How to Create a Startup Business You Can Successfully Sell

A Plan to Make your Company More Attractive to Buyers

Written by Megan Harris, Staff Writer

Entrepreneur Centre

The decision to become an entrepreneur and create a startup company is complicated by a number of considerations. For those considering such a move, the key questions to answer when starting a new business can include:

  • What type of business will it be? Will the company provide a service? A product?
  • Where will the business be located? Will it be run from an office, with open hours? Or from the founder’s home?
What supplies will be needed to furnish either an external or home office?
  • What are the costs that will be incurred in starting the business? Where will the funding come from?
  • Will any employees be hired? How will they be paid? Will they work part-time, or full-time?
  • What will the business be named – and how will the business be marketed? Who will the target customers be?
  • Will the business have a website or online presence?

Apart from these startup considerations, new entrepreneurs may want to consider the future. One day, they may wish to sell their company. This could occur for a variety of reasons — a desire to retire, to move on to a different venture or to make a profit. However, in a competitive business market, not everyone wanting to sell their business will be successful. This is why preparation for this task is important to consider during the startup process.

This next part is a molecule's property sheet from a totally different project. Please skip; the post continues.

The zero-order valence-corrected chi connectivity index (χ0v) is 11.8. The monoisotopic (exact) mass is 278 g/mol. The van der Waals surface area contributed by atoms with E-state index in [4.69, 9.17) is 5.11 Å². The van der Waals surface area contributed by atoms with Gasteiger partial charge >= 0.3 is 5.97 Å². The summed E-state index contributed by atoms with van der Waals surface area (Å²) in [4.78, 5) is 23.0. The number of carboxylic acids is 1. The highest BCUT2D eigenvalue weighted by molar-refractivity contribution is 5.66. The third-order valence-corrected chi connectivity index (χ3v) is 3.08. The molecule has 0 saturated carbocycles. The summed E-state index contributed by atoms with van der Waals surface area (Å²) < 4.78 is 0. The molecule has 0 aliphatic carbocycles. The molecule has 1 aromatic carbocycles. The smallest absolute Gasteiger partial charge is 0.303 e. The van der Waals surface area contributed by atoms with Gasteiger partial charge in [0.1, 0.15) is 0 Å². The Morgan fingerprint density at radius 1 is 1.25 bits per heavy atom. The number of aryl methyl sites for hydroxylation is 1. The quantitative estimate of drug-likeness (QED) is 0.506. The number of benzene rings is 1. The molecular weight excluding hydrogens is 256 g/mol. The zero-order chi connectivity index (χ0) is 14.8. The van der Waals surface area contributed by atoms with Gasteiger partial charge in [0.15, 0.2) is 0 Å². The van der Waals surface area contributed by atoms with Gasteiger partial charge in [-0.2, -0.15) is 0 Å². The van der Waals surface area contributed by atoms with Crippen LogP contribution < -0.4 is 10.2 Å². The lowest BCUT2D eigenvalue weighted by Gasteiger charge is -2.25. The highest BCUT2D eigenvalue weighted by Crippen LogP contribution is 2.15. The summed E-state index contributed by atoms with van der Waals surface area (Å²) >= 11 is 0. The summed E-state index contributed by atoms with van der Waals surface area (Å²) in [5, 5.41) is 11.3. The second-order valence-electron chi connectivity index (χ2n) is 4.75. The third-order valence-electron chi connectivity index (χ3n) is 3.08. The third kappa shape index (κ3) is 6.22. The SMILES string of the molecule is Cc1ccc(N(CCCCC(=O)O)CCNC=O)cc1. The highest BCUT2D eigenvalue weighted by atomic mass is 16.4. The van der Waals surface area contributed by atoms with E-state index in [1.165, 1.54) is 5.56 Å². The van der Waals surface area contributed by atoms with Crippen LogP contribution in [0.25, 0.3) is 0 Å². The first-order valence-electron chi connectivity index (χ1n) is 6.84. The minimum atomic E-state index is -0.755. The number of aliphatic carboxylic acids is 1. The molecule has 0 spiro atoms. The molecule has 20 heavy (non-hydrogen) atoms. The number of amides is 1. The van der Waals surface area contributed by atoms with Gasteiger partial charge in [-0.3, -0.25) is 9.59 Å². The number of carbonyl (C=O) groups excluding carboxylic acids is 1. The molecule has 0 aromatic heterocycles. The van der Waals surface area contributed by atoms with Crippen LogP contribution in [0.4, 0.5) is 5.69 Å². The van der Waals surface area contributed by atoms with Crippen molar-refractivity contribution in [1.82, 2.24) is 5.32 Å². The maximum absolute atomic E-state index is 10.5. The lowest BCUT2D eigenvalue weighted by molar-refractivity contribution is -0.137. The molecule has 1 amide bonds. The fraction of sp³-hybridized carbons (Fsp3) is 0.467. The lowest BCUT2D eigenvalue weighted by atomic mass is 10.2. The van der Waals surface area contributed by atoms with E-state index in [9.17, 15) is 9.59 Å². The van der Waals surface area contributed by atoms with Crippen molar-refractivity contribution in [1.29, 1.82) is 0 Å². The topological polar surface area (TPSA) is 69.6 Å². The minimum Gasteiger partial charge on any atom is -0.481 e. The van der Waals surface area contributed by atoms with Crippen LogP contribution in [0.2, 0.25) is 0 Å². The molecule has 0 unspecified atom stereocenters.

[pullquote]The book is aimed at entrepreneurs, in order to help them build a business that will, one day, be sellable, and is not entirely dependent on them for success[/pullquote]John Warrillow, entrepreneur, speaker, and author, explores this topic in his book, Built to Sell: Creating a Business That Can Thrive Without You. The book is aimed at entrepreneurs, in order to help them build a business that will, one day, be sellable, and is not entirely dependent on them for success.

Warrillow’s book tells the story of Alex, a fictional business owner, who is struggling to sell his company. He’s been unsuccessful because the business cannot run without his personal involvement. Alex turns to his friend Ted, an experienced entrepreneur, who lays out a simple plan for Alex to transform his business into a sellable, independent company. The plan is presented as three criteria that products and services offered must meet in order to make the company attractive to buyers:

  • Teachable: The business must offer products and services that employees can be taught to execute or deliver, without owner involvement
  • Valuable: The business must specialize in doing at least one thing better than anyone else- thereby avoiding price wars. Customers have to want what the business is offering.
  • Repeatable: The business must create recurring revenue, where customers repurchase products or services often. The products or services have a consumable element.

Warrillow’s narrative also talks about what not to do when trying to build a business that will also be sellable. He provides tips on how to navigate the process of selling your business for the best possible value.

ARB Team
Arbitrage Magazine
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